Survey of the Book of II Corinthians
Of all the letters the Apostle Paul wrote, II Corinthians may be regarded by most readers as the most personal. Usually the educated Saul/Paul is in a "professional" role, training preachers, teachers, elders, and deacons alike in the finer points of how to live and to lead the Christian life. This time, we see Paul in the midst of self-doubts and arguments. Paul defends his ministry and his apostleship more in this letter than in any other.
His situation was not unlike that of any other father. Children see fathers in their most un-guarded moments and in their times of greatest weakness. Chapters 3, 4, 10, 11, and 12 have considerable content in Paul's defense of his work with them, his apostleship, and his methods.
Paul had a considerable stake in them. But as would be the case in any congregation of the Lord's church, he had an interest in their souls. He did not want to see false teachers and false apostles come in to turn them away from the truth. His defense of his work was both personal and professional. Paul worried that he had gone too far-if he had charged them money for preaching them the Gospel, would they have prized it more?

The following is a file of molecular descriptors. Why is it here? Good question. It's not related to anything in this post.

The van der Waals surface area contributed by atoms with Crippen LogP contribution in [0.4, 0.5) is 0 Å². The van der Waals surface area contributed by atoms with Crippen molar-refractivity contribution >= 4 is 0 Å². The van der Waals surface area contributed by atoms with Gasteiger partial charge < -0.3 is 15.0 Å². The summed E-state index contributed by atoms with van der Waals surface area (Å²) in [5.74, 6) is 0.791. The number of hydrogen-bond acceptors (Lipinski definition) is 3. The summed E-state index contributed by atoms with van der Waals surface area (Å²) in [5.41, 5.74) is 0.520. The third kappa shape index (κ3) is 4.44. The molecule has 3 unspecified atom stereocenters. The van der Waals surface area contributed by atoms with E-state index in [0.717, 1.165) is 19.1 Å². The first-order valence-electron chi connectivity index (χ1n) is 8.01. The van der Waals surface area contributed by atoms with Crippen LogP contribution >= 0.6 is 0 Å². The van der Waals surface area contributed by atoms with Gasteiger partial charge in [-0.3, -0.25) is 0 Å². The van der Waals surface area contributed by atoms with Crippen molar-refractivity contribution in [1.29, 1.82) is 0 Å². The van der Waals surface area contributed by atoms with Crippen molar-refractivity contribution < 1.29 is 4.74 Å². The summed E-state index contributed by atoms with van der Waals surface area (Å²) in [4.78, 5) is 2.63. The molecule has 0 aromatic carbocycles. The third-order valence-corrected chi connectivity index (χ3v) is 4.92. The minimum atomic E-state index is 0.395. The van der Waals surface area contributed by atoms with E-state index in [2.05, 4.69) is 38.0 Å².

In chapters 2 and 7, Paul alludes to the situation of the previous letter in which a man was living with his father's wife (I Corinthians 5). Considerable corrections had been made by the church at Corinth, and now it was time to forgive and to receive the man back into the fellowship of the church.Paul also speaks to matters of conscience. How much should the Christian reproach himself when he realizes he has sinned? Enough to repent from the sin--but not so much that he has a lack of faith in his God's ability to forgive him (II Corinthians 7: 10). This teaching is especially important in situations where people have done things that prevent restoration. Such could be the case of a murder or a robbery where what was stolen could never be replaced. This teaching is concurrent with Jesus' in John 8--"Go thy way, and sin no more." This however does not mean "Go thy way, and sin some more."
The most complete New Testament dissertation of the Bible on giving is in chapters 8 and 9. He spends much more time on the motive and mood for giving, and very little on exact amounts. Giving benefits the one who gives far more than it benefits the receiver.
For the insightful, Paul provides a look at the temporary nature of these human bodies-"earthly tents," he called them-words that would provide comfort and meaning for many a mourner at the graveside of a believing but departed loved one. This also helps the Christian put less emphasis on providing for the body and more on preparing for eternity.
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